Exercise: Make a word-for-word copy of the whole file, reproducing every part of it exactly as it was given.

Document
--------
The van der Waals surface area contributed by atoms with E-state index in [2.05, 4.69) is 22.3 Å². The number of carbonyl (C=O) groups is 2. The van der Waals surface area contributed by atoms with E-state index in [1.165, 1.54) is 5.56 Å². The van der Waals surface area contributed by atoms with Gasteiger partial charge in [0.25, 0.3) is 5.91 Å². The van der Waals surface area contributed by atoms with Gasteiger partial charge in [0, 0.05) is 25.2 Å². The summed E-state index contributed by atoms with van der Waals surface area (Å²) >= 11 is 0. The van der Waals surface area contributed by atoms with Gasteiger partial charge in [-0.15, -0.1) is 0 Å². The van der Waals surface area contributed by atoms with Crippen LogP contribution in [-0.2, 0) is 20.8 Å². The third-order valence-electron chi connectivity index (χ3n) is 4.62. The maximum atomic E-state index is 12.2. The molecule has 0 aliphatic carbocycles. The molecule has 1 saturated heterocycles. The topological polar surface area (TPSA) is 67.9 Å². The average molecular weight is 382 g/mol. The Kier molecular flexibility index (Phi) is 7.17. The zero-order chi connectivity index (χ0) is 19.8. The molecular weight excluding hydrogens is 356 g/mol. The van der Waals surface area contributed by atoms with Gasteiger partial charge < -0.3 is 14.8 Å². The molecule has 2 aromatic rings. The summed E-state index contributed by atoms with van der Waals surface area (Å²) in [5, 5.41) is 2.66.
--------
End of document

The van der Waals surface area contributed by atoms with E-state index in [2.05, 4.69) is 22.3 Å². The number of carbonyl (C=O) groups is 2. The van der Waals surface area contributed by atoms with E-state index in [1.165, 1.54) is 5.56 Å². The van der Waals surface area contributed by atoms with Gasteiger partial charge in [0.25, 0.3) is 5.91 Å². The van der Waals surface area contributed by atoms with Gasteiger partial charge in [0, 0.05) is 25.2 Å². The summed E-state index contributed by atoms with van der Waals surface area (Å²) >= 11 is 0. The van der Waals surface area contributed by atoms with Gasteiger partial charge in [-0.15, -0.1) is 0 Å². The van der Waals surface area contributed by atoms with Crippen LogP contribution in [-0.2, 0) is 20.8 Å². The third-order valence-electron chi connectivity index (χ3n) is 4.62. The maximum atomic E-state index is 12.2. The molecule has 0 aliphatic carbocycles. The molecule has 1 saturated heterocycles. The topological polar surface area (TPSA) is 67.9 Å². The average molecular weight is 382 g/mol. The Kier molecular flexibility index (Phi) is 7.17. The zero-order chi connectivity index (χ0) is 19.8. The molecular weight excluding hydrogens is 356 g/mol. The van der Waals surface area contributed by atoms with Gasteiger partial charge < -0.3 is 14.8 Å². The molecule has 2 aromatic rings. The summed E-state index contributed by atoms with van der Waals surface area (Å²) in [5, 5.41) is 2.66.